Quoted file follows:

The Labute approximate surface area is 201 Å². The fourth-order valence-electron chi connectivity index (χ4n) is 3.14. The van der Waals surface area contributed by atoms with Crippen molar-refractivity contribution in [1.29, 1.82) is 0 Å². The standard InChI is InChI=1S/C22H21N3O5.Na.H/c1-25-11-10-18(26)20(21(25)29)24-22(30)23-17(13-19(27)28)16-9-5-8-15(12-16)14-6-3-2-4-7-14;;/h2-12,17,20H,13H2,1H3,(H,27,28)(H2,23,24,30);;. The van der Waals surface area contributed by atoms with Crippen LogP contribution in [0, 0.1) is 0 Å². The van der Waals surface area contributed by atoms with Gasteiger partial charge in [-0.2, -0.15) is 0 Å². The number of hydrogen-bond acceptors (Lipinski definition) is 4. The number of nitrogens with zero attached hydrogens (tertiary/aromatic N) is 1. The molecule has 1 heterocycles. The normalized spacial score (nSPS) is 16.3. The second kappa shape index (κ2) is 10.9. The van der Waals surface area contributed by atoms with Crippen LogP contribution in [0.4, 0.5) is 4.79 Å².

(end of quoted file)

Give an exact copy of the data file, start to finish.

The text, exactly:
The Labute approximate surface area is 201 Å². The fourth-order valence-electron chi connectivity index (χ4n) is 3.14. The van der Waals surface area contributed by atoms with Crippen molar-refractivity contribution in [1.29, 1.82) is 0 Å². The standard InChI is InChI=1S/C22H21N3O5.Na.H/c1-25-11-10-18(26)20(21(25)29)24-22(30)23-17(13-19(27)28)16-9-5-8-15(12-16)14-6-3-2-4-7-14;;/h2-12,17,20H,13H2,1H3,(H,27,28)(H2,23,24,30);;. The van der Waals surface area contributed by atoms with Crippen LogP contribution in [0, 0.1) is 0 Å². The van der Waals surface area contributed by atoms with Gasteiger partial charge in [-0.2, -0.15) is 0 Å². The number of hydrogen-bond acceptors (Lipinski definition) is 4. The number of nitrogens with zero attached hydrogens (tertiary/aromatic N) is 1. The molecule has 1 heterocycles. The normalized spacial score (nSPS) is 16.3. The second kappa shape index (κ2) is 10.9. The van der Waals surface area contributed by atoms with Crippen LogP contribution in [0.4, 0.5) is 4.79 Å².